Synonyms.—Parasitic Stomatitis; Stomatitis Mycosa.

Definition.—A specific fungous disease of the buccal mucous surfaces, characterized by whitish or yellowish deposits, in which are found the saccharomyces albicans.

Etiology.—Predisposing causes are such as furnish a soil suitable for the propagation of the thrush fungus; such as tuberculosis, congenital syphilis, or any disease whereby the blood is impoverished. In bottle-fed children, when cleanliness is not observed, and the bottle and tube contain sour milk; in adults, typhoid fever, diabetes, and carcinoma, are fruitful causes.

The specific cause is the fungus above mentioned (saccharomyces albicans), which thrives in the changed condition of the mouth secretions, fermentation having changed the normal alkaline secretion to acid.

Symptoms.—The child is fretful and peevish, the result of the burning pain, and frequently a diarrhea, with greenish stools, occurs. On inspecting the mouth, we find the mucous membrane dry and of a dusky red color, upon which are seen the thrush spots in the form of white patches, first upon the tongue, rapidly extending to the lips, cheeks, pharynx, and sometimes to the esophagus and stomach.

When the extension is so general, a troublesome diarrhea exists. The saliva, after a few days, becomes profuse, but is acid in character; in fact, we find an acid saliva in nearly all forms. of stomatitis.

Diagnosis.—The dryness of the mouth in the early stage, the white patches, which can be readily removed without bleeding, the absence of the yellow ulcers seen in aphthous stomatitis, makes the diagnosis comparatively easy. The presence of the fungus, revealed by the microscope, makes the diagnosis positive.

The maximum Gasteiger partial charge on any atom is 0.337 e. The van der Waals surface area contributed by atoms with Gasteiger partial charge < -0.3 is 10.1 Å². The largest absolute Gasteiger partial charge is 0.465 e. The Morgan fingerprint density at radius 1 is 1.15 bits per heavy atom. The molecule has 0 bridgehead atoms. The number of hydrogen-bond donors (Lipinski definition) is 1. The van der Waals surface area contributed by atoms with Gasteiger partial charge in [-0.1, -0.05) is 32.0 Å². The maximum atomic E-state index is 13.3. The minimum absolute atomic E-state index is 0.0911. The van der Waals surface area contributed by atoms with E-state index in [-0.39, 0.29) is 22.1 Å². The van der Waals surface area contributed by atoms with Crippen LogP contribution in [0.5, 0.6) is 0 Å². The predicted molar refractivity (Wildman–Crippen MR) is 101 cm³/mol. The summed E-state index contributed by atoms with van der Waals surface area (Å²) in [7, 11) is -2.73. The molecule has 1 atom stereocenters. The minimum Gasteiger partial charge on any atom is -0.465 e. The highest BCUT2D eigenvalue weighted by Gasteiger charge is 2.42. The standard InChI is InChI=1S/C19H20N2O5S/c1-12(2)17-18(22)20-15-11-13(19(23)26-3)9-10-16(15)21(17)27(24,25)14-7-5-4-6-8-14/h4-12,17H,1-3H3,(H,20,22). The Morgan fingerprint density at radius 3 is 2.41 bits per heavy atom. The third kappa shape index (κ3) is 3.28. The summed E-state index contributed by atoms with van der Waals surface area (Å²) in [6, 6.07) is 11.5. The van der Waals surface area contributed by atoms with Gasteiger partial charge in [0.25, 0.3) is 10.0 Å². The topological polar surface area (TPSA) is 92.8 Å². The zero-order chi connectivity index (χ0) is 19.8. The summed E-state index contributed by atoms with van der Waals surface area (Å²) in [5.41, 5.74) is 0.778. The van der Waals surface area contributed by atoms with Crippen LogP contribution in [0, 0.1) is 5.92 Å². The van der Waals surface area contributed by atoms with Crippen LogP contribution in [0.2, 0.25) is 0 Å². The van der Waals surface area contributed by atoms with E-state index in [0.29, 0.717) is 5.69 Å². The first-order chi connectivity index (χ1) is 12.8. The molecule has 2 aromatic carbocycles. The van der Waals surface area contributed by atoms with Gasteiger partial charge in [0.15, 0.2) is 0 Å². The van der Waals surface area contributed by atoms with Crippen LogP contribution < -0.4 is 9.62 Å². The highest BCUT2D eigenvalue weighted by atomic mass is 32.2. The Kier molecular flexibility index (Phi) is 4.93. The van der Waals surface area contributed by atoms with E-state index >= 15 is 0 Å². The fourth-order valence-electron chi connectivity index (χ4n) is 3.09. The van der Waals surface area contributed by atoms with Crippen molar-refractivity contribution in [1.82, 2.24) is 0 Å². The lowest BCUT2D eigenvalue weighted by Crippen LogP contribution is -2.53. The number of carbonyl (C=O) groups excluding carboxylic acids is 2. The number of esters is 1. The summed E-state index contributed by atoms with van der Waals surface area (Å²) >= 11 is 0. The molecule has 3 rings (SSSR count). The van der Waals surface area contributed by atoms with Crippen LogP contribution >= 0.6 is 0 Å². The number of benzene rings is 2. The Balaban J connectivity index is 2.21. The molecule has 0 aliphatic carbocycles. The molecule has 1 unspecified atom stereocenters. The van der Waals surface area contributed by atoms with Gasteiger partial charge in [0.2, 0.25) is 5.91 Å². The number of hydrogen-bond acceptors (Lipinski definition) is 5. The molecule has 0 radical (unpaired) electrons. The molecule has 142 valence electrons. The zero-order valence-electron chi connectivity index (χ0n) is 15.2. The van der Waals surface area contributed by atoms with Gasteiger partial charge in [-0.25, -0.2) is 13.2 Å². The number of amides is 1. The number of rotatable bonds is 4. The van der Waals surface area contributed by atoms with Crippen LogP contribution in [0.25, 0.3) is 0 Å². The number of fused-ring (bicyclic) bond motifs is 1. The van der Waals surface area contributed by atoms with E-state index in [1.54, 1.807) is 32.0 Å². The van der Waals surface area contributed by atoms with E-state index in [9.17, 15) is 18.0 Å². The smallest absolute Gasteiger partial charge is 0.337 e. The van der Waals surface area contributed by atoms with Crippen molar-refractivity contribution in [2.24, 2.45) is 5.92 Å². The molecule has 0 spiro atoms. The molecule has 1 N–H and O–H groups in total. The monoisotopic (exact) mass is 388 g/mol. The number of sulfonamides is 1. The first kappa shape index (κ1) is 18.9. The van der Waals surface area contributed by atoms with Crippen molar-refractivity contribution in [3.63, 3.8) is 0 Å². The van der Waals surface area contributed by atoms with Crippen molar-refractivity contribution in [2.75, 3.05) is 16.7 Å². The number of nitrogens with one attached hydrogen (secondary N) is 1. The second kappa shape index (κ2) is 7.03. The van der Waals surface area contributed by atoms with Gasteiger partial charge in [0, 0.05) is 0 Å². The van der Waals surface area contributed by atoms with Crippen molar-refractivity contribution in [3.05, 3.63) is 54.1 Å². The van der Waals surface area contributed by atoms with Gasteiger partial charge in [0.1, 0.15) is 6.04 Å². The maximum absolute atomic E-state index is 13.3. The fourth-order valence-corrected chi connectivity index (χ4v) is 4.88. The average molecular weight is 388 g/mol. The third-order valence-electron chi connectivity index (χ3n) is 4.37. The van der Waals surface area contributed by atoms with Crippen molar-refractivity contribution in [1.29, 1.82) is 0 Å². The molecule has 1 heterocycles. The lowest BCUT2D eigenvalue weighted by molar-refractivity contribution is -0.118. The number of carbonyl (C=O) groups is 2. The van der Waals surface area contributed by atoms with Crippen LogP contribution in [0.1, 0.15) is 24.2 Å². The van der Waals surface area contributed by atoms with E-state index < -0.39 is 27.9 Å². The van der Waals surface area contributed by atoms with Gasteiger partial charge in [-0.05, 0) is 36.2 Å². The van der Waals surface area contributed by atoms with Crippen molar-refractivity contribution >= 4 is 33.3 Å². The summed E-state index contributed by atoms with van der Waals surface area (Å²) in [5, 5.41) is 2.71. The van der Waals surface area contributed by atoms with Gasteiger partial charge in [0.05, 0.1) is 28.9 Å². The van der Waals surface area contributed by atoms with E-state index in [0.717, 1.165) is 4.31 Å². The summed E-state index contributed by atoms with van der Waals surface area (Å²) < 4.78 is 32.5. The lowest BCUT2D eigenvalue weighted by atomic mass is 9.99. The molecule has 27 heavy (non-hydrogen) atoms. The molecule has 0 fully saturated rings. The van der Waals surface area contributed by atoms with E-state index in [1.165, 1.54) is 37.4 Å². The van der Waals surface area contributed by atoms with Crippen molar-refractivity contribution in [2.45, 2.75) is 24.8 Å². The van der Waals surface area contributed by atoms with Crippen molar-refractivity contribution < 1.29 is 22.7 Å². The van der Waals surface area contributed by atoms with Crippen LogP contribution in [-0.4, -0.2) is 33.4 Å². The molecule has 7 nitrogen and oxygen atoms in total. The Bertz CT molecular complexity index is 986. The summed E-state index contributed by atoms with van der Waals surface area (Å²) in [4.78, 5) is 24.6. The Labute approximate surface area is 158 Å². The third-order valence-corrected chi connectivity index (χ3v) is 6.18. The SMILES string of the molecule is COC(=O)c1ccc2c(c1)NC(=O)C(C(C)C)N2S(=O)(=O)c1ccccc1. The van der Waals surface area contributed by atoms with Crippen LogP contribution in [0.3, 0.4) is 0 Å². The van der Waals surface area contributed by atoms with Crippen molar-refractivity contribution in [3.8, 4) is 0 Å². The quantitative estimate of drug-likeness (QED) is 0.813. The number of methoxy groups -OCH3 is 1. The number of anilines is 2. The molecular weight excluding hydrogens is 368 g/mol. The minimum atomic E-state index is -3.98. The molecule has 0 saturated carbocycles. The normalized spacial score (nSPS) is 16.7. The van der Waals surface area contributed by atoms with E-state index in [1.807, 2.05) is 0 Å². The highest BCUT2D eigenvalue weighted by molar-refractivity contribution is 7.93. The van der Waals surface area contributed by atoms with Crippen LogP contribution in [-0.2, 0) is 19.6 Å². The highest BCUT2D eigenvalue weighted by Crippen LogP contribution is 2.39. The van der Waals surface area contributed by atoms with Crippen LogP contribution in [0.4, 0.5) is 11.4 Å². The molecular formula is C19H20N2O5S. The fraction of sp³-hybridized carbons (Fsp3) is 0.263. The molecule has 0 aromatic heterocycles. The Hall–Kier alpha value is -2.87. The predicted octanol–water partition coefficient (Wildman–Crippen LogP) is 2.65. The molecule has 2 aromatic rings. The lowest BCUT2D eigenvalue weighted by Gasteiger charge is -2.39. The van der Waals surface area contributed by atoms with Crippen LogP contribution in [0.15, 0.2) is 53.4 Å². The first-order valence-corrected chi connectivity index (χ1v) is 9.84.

Prognosis.—This is favorable unless there is marked cachexia, in which case it may be quite stubborn.

Treatment.—Remembering that the fungi thrive in an acid medium, our mouth-washes will be selected to correct this condition; hence the alkalies are used; bicarbonate of sodium, boracic acid, potassium chlorate, etc. After each feeding, the mouth is to be carefully washed, every particle of food being removed. Sweets of all kinds are to be avoided, as they favor fermentation. The general health is to be improved by adopting more favorable hygienic conditions. Plenty of fresh air and wholesome and easily digested food will be important factors in the cure.

Phytolacca, echinacea, nux vomica, rhus tox., and others of like character, will be used. Inunction of quinine and lard will improve the condition of the skin, and act as a tonic. In all these cases we are not to overlook the great fact that the impoverished condition of the blood furnishes the soil for the development of the parasite, and remedies are to be used which will give us a better blood, and consequently a more healthy body. When we fail in this respect, the local trouble persists in spite of local treatment.

The Eclectic Practice of Medicine, 1907, was written by Rolla L. Thomas, M. S., M. D.